Common CoreCommon Core"Republican strategist" Rich Galen takes to the pages of Politico to make perhaps the weakest argument for Common Core education standards yet put into words. Targeting his fellow conservatives, he warns them against shoehorning students into vocational tracks when the future is so bright for kids with the "college-prep set of skills" offered by Common Core that they gotta wear tinted contact lenses. But while there may be vocational track advocates among Common Core critics, that's hardly the heart of the opposition. And whether or not Common Core actually provides kids with improved education is at the...well...core of the debate over the standards.

Under the headline, "Why the Right Should Love the Common Core," Galen scribbles:

Common Core is the shorthand for a requirement that, beginning as early as possible in elementary school and continuing throughout high school, students be exposed to, and become comfortable with, a college-prep set of skills. These skills—especially in mathematics and English—will provide a foundation for students to go in any career direction.

This is so transparently a good thing that it’s hard to figure out why anyone would be opposed. That’s especially true for conservatives, who have long believed our education system is underperforming; that student progress needs to be measured; and that teachers and school superintendents should be accountable for better outcomes in the classroom.

Conservatives are instinctively pro-standard. And yet the latest round of opposition to Common Core comes primarily from the right. What gives?...

Not every high-school student needs to go to a traditional four-year college. But, those who claim we are wasting the time of students who are likely to get on a vocational instead of an academic track are settling for low expectations at a time when we should be setting high expectations.

This isn't just a leap of logic—it's the triple lindy of intellectual gymnastics.

First of all, Common Core is a set of education standards intended to "provide a consistent, clear understanding of what students are expected to learn, so teachers and parents know what they need to do to help them," according to the official mission statement. The criticisms of Common Core (because there are several) aren't over whether it's a good idea to give kids a decent education; they're over Common Core's ability to meet that goal as a uniform standard imposed across the country on kids of varying skills, interests, and developmental levels.

Some critics advocate the idea that some education approaches are right for certain kids, but not for others. They support the goal of well-educated kids, but don't believe that cookie-cutter standards are the right approach. At Montessori Madman, Aidan McAuley asks:

The first question I have is whether a government should create or even suggest what types of content curriculum should include. When a government determines curriculum it is inherently placing more value on some types of content and less on other types. There are two problems with this: 1) It assumes government somehow knows which content will provide the most return to its economic engine in the future (this is impossible to know) and 2) it creates an impersonal culture of education derived from logistics and efficiencies built on the false premise that all children learn in the same way and should know the same things by a certain age. A child is not a product to be manufactured by a government and should not be commoditized as such.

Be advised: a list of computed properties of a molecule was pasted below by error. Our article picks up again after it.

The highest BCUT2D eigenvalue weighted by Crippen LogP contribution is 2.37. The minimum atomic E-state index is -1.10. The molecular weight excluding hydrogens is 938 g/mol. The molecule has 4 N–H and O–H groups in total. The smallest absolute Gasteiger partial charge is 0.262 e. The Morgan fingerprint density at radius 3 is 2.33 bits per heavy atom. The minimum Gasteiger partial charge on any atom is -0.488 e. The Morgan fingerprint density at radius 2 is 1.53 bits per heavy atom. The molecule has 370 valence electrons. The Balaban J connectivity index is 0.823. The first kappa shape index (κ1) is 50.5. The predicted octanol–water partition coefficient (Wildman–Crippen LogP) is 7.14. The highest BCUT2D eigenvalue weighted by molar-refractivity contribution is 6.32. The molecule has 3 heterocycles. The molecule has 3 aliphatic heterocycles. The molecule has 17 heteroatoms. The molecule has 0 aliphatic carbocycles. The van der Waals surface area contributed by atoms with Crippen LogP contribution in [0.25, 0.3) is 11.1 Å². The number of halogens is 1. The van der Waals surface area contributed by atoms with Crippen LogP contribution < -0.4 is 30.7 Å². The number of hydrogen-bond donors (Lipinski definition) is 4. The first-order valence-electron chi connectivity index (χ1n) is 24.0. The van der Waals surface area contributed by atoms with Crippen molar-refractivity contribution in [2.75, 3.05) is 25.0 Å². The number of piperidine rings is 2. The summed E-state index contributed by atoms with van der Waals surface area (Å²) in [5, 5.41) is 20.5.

Other critics look at the high, but also rigid, standards set by Common Core, and worry that it treats children as if they're an army of clones, all ready to learn the same lessons at the same rate. My wife, a pediatrician, looked at the math standards our third grader is expected to meet, and remarked, "I'm not sure third-graders are developmentally ready for this. Their brains may not be able to handle it yet."

That's been a common concern. A Washington Post article on just this issue quoted Stephanie Feeney, professor emerita of education at the University of Hawaii, noting, “The people who wrote these standards do not appear to have any background in child development or early childhood education.”

Admittedly, the critics quoted above aren't necessarily conservative, but the Pioneer Institute is. That organization's concerns, outlined in A Republic of Republics: How Common Core Undermines State and Local Autonomy over K-12 Education, prefaced by U.S. Senator Charles Grassley (R-Iowa), focus on the loss of local control and narrowed diversity of educational approaches inherent in the standards:

the CommonCore State Standards will extensively define what students should know and be able to do in each grade. They are not a curriculum—local curricula will still be defined at the school and district levels—but they do dictate the first component any curriculum content. The standards also drive how local curricula are sequenced and, by virtue of these first two things, will constrain some of the materials teachers use.

These aren't the only critiques of Common Core, but they're much more typical than complaints that the standards won't let schools convert students into a generation of Brave New World-style Epsilons—grunt workers victimized by low expectations.

It's nice that Common Core supporters are now engaging with their critics rather than dismissing them, as Secretary of Education Arne Duncan did with his snark about "white suburban moms." Soon, they may start engaging with real opponents rather than ones from their imagination.